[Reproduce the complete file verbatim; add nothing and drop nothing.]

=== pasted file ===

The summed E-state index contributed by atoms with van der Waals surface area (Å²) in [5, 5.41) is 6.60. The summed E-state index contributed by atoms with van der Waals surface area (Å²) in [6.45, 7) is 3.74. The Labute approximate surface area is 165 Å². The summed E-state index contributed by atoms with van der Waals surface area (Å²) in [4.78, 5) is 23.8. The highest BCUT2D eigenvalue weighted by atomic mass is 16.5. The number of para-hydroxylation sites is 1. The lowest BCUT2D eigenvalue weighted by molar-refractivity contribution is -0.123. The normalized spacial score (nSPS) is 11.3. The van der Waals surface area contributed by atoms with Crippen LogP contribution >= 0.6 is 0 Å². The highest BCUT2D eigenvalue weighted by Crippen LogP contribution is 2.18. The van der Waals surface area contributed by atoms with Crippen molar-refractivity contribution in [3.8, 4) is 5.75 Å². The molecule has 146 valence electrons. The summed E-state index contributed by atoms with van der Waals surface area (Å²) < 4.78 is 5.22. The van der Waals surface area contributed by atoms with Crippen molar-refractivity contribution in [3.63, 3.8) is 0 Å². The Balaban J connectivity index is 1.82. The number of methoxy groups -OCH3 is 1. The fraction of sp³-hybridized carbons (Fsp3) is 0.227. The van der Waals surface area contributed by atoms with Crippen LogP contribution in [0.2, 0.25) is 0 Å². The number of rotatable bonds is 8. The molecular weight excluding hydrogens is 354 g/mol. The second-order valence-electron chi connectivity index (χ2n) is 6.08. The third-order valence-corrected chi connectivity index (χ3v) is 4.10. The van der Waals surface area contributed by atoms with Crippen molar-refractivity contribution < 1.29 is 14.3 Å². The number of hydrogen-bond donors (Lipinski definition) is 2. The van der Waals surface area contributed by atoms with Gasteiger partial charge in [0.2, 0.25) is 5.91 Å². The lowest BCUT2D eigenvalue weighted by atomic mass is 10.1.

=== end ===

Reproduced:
The summed E-state index contributed by atoms with van der Waals surface area (Å²) in [5, 5.41) is 6.60. The summed E-state index contributed by atoms with van der Waals surface area (Å²) in [6.45, 7) is 3.74. The Labute approximate surface area is 165 Å². The summed E-state index contributed by atoms with van der Waals surface area (Å²) in [4.78, 5) is 23.8. The highest BCUT2D eigenvalue weighted by atomic mass is 16.5. The number of para-hydroxylation sites is 1. The lowest BCUT2D eigenvalue weighted by molar-refractivity contribution is -0.123. The normalized spacial score (nSPS) is 11.3. The van der Waals surface area contributed by atoms with Crippen LogP contribution >= 0.6 is 0 Å². The highest BCUT2D eigenvalue weighted by Crippen LogP contribution is 2.18. The van der Waals surface area contributed by atoms with Crippen molar-refractivity contribution in [3.8, 4) is 5.75 Å². The molecule has 146 valence electrons. The summed E-state index contributed by atoms with van der Waals surface area (Å²) < 4.78 is 5.22. The van der Waals surface area contributed by atoms with Crippen molar-refractivity contribution in [3.63, 3.8) is 0 Å². The Balaban J connectivity index is 1.82. The number of methoxy groups -OCH3 is 1. The fraction of sp³-hybridized carbons (Fsp3) is 0.227. The van der Waals surface area contributed by atoms with Crippen LogP contribution in [0.2, 0.25) is 0 Å². The number of rotatable bonds is 8. The molecular weight excluding hydrogens is 354 g/mol. The second-order valence-electron chi connectivity index (χ2n) is 6.08. The third-order valence-corrected chi connectivity index (χ3v) is 4.10. The van der Waals surface area contributed by atoms with Crippen molar-refractivity contribution < 1.29 is 14.3 Å². The number of hydrogen-bond donors (Lipinski definition) is 2. The van der Waals surface area contributed by atoms with Gasteiger partial charge in [0.2, 0.25) is 5.91 Å². The lowest BCUT2D eigenvalue weighted by atomic mass is 10.1.